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Tribes want protection for Mystery Bay shellfish

Nordland, Washington (AP) 6-09

Two Olympic Peninsula tribes say federal, state and county officials have failed to protect tribal shellfish beds in Marrowstone Island’s Mystery Bay in violation of treaty rights.

The Jamestown S’Klallam tribe of Blyn and the Port Gamble S’Klallam tribe told federal, state and local agencies in a recent letter they were concerned about the increasing number of boats moored in the bay. Both tribes have commercial shellfish harvesting beds in Mystery Bay.

State health officials are considering reclassifying the shellfish growing area as “prohibited” or “conditional” over concerns that the number of boats and mooring buoys pose a potential pollution problem.

Mystery Bay, about five miles southeast of Port Townsend in Jefferson County, is on the state Health Department’s list of threatened shellfish growing areas.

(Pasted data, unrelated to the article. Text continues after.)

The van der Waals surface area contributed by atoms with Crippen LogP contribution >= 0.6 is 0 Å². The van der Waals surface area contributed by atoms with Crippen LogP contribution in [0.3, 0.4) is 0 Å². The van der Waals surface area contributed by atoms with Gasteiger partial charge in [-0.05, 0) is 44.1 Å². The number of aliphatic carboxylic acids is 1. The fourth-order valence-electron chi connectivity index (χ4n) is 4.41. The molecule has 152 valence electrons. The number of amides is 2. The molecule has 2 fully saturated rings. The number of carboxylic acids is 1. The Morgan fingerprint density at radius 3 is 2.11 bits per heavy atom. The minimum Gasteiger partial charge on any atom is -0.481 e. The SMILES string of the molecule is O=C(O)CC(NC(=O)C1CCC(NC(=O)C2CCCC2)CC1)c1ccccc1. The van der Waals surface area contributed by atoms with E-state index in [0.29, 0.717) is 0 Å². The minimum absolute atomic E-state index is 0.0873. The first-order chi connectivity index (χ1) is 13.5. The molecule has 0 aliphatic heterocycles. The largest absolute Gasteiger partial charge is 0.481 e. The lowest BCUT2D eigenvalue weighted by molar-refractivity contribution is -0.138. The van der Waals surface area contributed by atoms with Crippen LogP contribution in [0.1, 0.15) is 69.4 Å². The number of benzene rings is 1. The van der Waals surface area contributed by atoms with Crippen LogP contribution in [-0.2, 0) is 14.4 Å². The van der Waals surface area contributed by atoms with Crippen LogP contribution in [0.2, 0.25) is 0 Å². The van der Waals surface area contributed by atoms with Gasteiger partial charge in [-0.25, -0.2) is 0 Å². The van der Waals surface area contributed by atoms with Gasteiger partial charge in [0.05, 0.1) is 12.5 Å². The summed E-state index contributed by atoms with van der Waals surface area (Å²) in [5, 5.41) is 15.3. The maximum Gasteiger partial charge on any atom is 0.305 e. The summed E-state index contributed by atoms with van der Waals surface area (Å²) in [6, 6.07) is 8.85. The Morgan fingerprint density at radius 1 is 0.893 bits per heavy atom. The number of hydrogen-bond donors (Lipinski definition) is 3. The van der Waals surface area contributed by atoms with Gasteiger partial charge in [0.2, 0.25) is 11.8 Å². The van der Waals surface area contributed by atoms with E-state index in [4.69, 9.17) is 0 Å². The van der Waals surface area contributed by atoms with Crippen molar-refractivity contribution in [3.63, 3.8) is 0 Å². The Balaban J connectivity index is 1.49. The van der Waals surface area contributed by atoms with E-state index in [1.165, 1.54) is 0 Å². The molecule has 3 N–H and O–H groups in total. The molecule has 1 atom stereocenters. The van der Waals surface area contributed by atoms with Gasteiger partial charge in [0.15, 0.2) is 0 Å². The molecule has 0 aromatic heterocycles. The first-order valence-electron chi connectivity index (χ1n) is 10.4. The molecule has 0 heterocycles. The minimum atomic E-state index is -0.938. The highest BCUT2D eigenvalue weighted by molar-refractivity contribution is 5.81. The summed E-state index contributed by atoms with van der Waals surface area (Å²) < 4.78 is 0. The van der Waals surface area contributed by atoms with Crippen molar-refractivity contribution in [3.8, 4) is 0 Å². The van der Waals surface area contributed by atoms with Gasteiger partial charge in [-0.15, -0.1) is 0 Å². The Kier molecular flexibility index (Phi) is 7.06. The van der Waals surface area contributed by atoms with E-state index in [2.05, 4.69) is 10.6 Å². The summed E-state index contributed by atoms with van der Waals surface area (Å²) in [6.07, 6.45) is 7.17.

In their May 21 letter, the tribes noted the situation has gotten worse since 2000 with more boats moored in the bay.

 

“The state, county and federal governments have completely failed to take any meaningful action to enforce the laws for which they have authority and protect tribal treaty rights from violation,” the letter said.

Ron Charles, Port Gamble S’Klallam tribal chairman, told The Peninsula Daily News, “It’s very troubling when any of the areas in Puget Sound, any of them within our usual accustomed fishing grounds, is in danger of being decertified for harvest of shellfish.”

A county survey conducted in the past year identified 63 buoys with owners.

Bob Woolrich, with the Health Department’s Office of Shellfish and Water Protection, said the problem may be resolved this year with Jefferson County’s help.

Several groups, including state agencies and the Pacific Coast Shellfish Growers Association, planned an open house Monday night to discuss management of Mystery Bay.

Jefferson County Commissioner David Sullivan and others said they were optimistic the meeting would lead to an interim plan to protect commercial shellfish beds in the bay.

“We respect the tribes and certainly want to ensure that their treaty rights are not violated,” said Jane Chavey, a spokeswoman with the state Department of Natural Resources.

 

 

 

 

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